By Ray Pride Pride@moviecitynews.com

Paul Feig Goes After Digital Content From Female, LGBTQ and Creators of Color

PAUL FEIG GOES DIGITAL TO CONTINUE TO CHAMPION NEW VOICES FROM UNDERSERVED/UNTAPPED VOICES 

Feig launches digital content company Powderkeg to be run by Laura Fischer

Filmmaker Paul Feig is launching a new company to create digital content that champions new voices with a special commitment to female, LGBTQ, and filmmakers of color. “It has long been a goal of mine to create an outlet for new and little-heard voices, both in front of and behind the camera. Entertainment needs to be fully representative of our entire population, and I am thrilled to have this outlet to help empower and bring exposure to as many distinct and varied new voices as possible.” Laura Fischer, previously Head of Production and development at Yahoo, will serve as CEO of Powderkeg. Independent from Feigco’s film deal at Fox and television deal at Lionsgate, Powderkeg will be home to scripted and unscripted series, as well as incubator programs, and is funded by Superbrand LLC, the private entertainment industry investment company of Adam Bold, co-founder of Grandma’s House Entertainment. CAA helped orchestrate the deal for Powderkeg and will represent the new company.

“I met Laura during the development and production process on our Yahoo series Other Space and was impressed with her great taste and passion for finding narratives from vastly untapped creative minds, which has always been an important part of our Feigco mission,” says Feig. “I can’t think of anyone better to lead this new venture.”

Adds Fischer, “Paul has long championed the irrepressible power of women in comedy and his eye for talent is unparalleled. I’m excited to bring Paul’s commitment to empowering diverse voices and their unique brand of comedy to the digital space. Now is the perfect moment in time to explore the surprising, authentic, and hilarious stories that have yet to be told.”

Laura Fischer spent seven years at Disney where she built the television group’s first Digital Studio that garnered three Emmy nominations and one Emmy.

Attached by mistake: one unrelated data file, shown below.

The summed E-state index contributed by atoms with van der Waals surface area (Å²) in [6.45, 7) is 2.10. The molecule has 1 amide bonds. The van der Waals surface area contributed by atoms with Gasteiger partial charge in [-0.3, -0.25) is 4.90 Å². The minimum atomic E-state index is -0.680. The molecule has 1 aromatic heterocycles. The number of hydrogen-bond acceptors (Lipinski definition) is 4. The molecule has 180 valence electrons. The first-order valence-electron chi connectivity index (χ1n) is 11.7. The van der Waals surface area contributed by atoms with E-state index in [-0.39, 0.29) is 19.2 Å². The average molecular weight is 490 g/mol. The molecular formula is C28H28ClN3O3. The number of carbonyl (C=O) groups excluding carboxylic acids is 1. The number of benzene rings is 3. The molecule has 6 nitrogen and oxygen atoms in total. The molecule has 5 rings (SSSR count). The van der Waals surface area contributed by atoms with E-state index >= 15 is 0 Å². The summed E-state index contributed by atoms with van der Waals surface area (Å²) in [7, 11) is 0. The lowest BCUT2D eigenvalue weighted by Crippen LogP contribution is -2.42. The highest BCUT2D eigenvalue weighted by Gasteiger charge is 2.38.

Paul Feig is a multi-talented creator, working successfully as a filmmaker, writer, producer, and author whose films (Spy, The Heat, Bridesmaids, Ghostbusters) have grossed over one billion dollars worldwide.  His production company, Feigco Entertainment, run by Jessie Henderson was created with one goal – creating edgy, commercial comedies and original tentpole films starring women (the first and only company of its kind).  Feig’s most recent film was the critically acclaimed reboot of Ghostbusters, starring Melissa McCarthy, Kristen Wiig, Kate McKinnon and Leslie Jones. The film, beloved by audiences worldwide, won the Favorite Movie Award at the 2017 Nickelodeon’s Kids’ Choice Awards. Up next, Feig has directed his first thriller, A Simple Favor, starring Anna Kendrick, Blake Lively and Henry Golding which comes out this Fall. Feigco is also producing the film Someone Great for Netflix, the TV show “Girls Code” for Freeform and executive producing “The Joel McHale Show with Joel McHale” for Netflix.

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“Ten years ago at Telluride, I said on a panel that theatrical distribution was dying. It seemed obvious to me. I was surprised how many in the audience violently objected: ‘People will always want to go to the movies!’ That’s true, but it’s also true that theatrical cinema as we once knew it has died. Theatrical cinema is now Event Cinema, just as theatrical plays and musical performances are Events. No one just goes to a movie. It’s a planned occasion. Four types of Event Cinema remain.
1. Spectacle (IMAX-style blockbusters)
2. Family (cartoon like features)
3. Horror (teen-driven), and
4. Film Club (formerly arthouse but now anything serious).

There are isolated pockets like black cinema, romcom, girl’s-night-out, seniors, teen gross-outs, but it’s primarily those four. Everything else is TV. Now I have to go back to episode five of ‘Looming Tower.'”
~ Paul Schrader

“Because of my relative candor on Twitter regarding why I quit my day job, my DMs have overflowed with similar stories from colleagues around the globe. These peeks behind the curtains of film festivals, venues, distributors and funding bodies weren’t pretty. Certain dismal patterns recurred (and resonated): Boards who don’t engage with or even understand their organization’s artistic mission and are insensitive to the diverse neighborhood in which their organization’s venue is located; incompetent founders and/or presidents who create only obstacles, never solutions; unduly empowered, Trumpian bean counters who chip away at the taste and experiences that make organizations’ cultural offerings special; expensive PR teams that don’t bring to the table a bare-minimum familiarity with the rich subcultural art form they’re half-heartedly peddling as “product”; nonprofit arts organizations for whom art now ranks as a distant-second goal behind profit.”
~ Eric Allen Hatch